dependents are the employee’s spouse and the dependent child. The COBRA coverage can last up to 36 months. 5. Employee is entitled to Medicare benefits The covered employee becomes entitled to benefits under Medicare. The qualifying event occurs when the employee gets enrolled in Medicare, not when the employee merely becomes eligible for it. The

qualifying dependents are the employee’s spouse and the dependent child. The COBRA coverage can last up to 36 months. 6. Loss of dependent status A child no longer remains a covered dependent under the terms of the plan. The triggering of this event is based on the provisions of the group health plan. For example, many health plans specify that a dependent child will no longer be covered when he turns 19 or completes college. In such cases, a qualifying event occurs once the child reaches the age or status at which he is no longer considered a covered dependent. The COBRA coverage can last up to 36 months. 7. Bankruptcy of employer This qualifying event is limited to retirees and their covered families and does not apply to active employees and their covered families. For retirees, a qualifying event will be considered as having occurred if coverage is substantially eliminated within one year before or after the start of bankruptcy proceedings.

Second Qualifying Events


There are situations where a second qualifying event occurs. For example, an employee terminates employment and then subsequently divorces. In this situation, the maximum period of coverage for the employee remains 18 months, and the maximum period for the impacted dependent(s) remains 36 months. You must provide proper notice to the Plan administrator within the required timeframes in order to receive this extension.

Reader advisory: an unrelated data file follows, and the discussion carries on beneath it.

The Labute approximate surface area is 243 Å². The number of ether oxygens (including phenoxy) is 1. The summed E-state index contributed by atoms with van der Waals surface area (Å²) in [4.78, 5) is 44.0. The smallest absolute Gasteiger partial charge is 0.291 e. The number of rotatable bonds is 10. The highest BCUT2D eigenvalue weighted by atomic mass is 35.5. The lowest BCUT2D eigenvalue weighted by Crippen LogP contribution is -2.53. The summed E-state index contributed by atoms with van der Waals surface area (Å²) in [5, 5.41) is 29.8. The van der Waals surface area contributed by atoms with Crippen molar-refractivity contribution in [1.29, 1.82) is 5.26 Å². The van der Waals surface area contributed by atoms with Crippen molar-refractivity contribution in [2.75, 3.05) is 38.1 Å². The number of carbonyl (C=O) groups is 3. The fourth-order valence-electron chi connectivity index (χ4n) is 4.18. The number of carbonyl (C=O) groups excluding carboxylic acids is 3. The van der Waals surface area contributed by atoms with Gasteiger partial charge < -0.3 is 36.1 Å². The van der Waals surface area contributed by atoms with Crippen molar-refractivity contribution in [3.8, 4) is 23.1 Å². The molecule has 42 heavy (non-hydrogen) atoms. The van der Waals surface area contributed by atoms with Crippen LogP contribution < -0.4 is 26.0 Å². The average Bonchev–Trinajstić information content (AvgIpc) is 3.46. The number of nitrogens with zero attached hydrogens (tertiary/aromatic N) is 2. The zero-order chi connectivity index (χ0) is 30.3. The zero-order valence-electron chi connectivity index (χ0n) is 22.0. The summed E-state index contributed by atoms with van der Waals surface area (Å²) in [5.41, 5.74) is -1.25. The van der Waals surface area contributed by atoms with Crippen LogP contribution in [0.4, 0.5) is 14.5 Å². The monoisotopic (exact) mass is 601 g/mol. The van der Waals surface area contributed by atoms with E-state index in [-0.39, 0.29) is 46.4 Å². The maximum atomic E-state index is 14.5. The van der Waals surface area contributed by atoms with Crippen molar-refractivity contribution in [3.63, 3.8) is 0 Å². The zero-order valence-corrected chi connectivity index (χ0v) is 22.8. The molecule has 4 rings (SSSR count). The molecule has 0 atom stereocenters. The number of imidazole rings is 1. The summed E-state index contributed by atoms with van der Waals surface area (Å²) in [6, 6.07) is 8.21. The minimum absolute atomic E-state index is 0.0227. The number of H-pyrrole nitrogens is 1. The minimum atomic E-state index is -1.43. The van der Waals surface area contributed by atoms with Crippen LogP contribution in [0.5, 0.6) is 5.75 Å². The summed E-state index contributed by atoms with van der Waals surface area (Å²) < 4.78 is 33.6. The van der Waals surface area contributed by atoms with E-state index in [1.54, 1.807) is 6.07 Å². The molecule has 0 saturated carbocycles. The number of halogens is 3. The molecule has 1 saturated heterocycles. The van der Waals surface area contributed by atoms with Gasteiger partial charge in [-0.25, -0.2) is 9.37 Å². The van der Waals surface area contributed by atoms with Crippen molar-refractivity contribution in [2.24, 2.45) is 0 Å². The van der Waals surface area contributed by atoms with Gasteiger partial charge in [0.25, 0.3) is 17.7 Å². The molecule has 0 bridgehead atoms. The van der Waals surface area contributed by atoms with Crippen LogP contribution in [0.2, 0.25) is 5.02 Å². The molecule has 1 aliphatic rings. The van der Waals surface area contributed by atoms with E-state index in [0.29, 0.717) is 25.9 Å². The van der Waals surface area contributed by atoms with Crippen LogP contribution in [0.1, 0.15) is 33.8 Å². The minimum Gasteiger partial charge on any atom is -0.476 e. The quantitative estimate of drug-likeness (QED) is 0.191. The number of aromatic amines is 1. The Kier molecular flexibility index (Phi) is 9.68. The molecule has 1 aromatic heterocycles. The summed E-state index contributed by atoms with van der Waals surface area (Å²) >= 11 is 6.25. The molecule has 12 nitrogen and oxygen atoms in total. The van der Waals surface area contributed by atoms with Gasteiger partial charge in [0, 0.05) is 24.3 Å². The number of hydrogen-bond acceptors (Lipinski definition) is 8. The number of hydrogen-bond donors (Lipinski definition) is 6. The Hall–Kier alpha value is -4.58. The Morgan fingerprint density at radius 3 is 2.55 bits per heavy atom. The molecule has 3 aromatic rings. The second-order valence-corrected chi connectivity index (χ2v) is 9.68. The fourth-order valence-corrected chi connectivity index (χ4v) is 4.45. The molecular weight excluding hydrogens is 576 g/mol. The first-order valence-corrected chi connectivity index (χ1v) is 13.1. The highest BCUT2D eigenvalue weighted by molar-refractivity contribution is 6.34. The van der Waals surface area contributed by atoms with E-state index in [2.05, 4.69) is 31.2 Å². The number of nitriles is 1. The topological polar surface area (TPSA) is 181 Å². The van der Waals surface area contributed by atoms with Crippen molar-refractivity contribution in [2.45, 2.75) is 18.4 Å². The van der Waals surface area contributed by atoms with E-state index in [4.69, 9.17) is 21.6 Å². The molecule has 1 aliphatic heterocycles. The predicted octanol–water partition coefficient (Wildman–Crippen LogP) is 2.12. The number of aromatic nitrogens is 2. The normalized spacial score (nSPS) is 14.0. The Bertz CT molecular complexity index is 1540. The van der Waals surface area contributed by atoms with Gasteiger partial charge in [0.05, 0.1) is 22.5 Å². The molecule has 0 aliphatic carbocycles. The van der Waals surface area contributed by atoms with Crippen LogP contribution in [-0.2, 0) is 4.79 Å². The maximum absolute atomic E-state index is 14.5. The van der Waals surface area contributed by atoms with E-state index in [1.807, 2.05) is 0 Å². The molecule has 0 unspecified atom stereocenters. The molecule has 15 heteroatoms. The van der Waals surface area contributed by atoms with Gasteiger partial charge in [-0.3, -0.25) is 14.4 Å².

Three Events Not Covered by COBRA Three employment actions are not considered qualifying events under COBRA: A. Termination of health care plan If an employer terminates a group health plan, and the termination does not occur within one year of the employer's filing for bankruptcy, that termination is not a qualifying event, even for retirees. B. Employee transfer If an employee transfers to a position within the organization that is not covered by a group health plan, the transfer by itself will not be a qualifying event. However, if the employer uses the transfer in an effort to avoid COBRA liability, the transfer will be disregarded in determining whether a qualifying event has occurred. An example would be an employer-initiated transfer of the employee to a position without health insurance done in anticipation of termination. Note, though, a transfer from a full-time job to a part-time job likely will be a qualifying event because of the reduction in hours. C. FMLA leaves As discussed above in the section on reduction in hours, a leave of absence or reduced work schedule covered by the FMLA is not a qualifying event under COBRA. The FMLA requires employers to maintain health care coverage during FMLA leave, so there is no triggering event. However, employees who do not return from FMLA leave may be entitled to elect COBRA continuation coverage, if a continuation of the leave would result in a loss of coverage.